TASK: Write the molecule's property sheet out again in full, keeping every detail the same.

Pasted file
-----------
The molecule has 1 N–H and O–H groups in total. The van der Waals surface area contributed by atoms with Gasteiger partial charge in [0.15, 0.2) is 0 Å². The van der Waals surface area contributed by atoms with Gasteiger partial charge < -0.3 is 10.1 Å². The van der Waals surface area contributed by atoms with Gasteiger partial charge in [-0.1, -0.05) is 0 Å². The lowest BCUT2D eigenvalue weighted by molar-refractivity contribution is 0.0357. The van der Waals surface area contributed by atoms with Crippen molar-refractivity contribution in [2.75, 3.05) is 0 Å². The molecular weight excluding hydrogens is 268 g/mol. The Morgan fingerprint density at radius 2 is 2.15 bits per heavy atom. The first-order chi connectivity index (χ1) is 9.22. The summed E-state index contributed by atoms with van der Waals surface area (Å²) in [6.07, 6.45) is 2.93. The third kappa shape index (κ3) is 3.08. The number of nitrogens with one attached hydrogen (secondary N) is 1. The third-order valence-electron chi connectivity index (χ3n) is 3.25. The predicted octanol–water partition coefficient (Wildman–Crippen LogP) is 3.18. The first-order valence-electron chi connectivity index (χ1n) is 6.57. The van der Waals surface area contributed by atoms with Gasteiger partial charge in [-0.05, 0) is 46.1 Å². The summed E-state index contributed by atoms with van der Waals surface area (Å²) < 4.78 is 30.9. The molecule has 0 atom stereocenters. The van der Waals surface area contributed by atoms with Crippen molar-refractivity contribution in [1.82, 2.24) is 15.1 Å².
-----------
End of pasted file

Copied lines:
The molecule has 1 N–H and O–H groups in total. The van der Waals surface area contributed by atoms with Gasteiger partial charge in [0.15, 0.2) is 0 Å². The van der Waals surface area contributed by atoms with Gasteiger partial charge < -0.3 is 10.1 Å². The van der Waals surface area contributed by atoms with Gasteiger partial charge in [-0.1, -0.05) is 0 Å². The lowest BCUT2D eigenvalue weighted by molar-refractivity contribution is 0.0357. The van der Waals surface area contributed by atoms with Crippen molar-refractivity contribution in [2.75, 3.05) is 0 Å². The molecular weight excluding hydrogens is 268 g/mol. The Morgan fingerprint density at radius 2 is 2.15 bits per heavy atom. The first-order chi connectivity index (χ1) is 9.22. The summed E-state index contributed by atoms with van der Waals surface area (Å²) in [6.07, 6.45) is 2.93. The third kappa shape index (κ3) is 3.08. The number of nitrogens with one attached hydrogen (secondary N) is 1. The third-order valence-electron chi connectivity index (χ3n) is 3.25. The predicted octanol–water partition coefficient (Wildman–Crippen LogP) is 3.18. The first-order valence-electron chi connectivity index (χ1n) is 6.57. The van der Waals surface area contributed by atoms with Gasteiger partial charge in [-0.05, 0) is 46.1 Å². The summed E-state index contributed by atoms with van der Waals surface area (Å²) < 4.78 is 30.9. The molecule has 0 atom stereocenters. The van der Waals surface area contributed by atoms with Crippen molar-refractivity contribution in [1.82, 2.24) is 15.1 Å².